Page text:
Cutting More But Not Saving More

Kim Bellard | Blogspot: Kim Bellard Blog | December 2, 2014

There's an epidemic in American health care, and I don't mean the commonly lamented ones like obesity, diabetes, or even Ebola.  It's surgery.

It would be easy to think I am referring to cosmetic surgery.  After all, according to the American Society of Plastic Surgeons, there were some 15.1 million cosmetic procedures in 2013, more than double the number in 2000.  One can question what all those cosmetic procedures say about our society's values, especially with some of the stranger procedures being done or the reasons for wanting them (selfies!) but at least cosmetic surgery is usually patient-driven and paid for out-of-pocket.  No, I'm concerned about the increase in supposedly medically necessary surgeries.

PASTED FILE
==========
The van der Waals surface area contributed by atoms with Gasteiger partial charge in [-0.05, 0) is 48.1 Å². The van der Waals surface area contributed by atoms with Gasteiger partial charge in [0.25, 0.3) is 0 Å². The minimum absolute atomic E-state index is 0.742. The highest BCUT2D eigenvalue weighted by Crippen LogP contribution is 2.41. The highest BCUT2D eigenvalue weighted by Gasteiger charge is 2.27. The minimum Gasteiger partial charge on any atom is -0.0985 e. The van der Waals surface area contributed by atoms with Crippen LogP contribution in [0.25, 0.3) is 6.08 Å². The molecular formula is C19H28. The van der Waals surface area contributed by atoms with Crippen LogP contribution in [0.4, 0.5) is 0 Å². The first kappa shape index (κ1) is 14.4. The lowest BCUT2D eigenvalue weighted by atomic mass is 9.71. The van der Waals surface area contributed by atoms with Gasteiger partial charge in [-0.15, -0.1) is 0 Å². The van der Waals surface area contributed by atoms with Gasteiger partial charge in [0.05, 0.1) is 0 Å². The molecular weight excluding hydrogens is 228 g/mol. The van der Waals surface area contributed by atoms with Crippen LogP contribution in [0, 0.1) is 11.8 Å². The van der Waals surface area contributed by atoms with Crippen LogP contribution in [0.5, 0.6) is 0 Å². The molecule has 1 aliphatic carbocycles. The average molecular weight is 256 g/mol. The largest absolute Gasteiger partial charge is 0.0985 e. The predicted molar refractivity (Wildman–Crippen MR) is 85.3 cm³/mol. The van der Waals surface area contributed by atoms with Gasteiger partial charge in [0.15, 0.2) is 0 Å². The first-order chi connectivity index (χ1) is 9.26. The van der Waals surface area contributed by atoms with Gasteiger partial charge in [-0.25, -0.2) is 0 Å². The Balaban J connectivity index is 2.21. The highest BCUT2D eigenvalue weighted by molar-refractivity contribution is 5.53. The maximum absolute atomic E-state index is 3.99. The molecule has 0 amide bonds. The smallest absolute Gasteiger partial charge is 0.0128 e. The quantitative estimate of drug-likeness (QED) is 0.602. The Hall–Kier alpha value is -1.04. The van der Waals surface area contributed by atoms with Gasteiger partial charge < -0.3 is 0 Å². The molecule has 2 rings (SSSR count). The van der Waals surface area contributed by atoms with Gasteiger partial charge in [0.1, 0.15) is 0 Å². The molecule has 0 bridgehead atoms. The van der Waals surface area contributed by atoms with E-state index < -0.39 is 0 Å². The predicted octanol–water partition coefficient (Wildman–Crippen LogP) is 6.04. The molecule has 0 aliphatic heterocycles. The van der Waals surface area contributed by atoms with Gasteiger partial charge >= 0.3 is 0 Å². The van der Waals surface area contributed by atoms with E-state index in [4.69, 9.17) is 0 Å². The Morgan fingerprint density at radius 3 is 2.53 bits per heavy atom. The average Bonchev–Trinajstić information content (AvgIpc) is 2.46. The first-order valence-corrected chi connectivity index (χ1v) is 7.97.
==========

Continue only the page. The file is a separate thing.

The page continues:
What started me thinking about this was an article in The Wall Street Journal detailing the increase in women with early stage cancer in one breast who are having both breasts removed.  The proportion rose from 2% in 1988 to 11% in 2011.  For most women -- unless they have a BRCA genetic mutation -- the double mastectomy doesn't appear to improve chances of survival...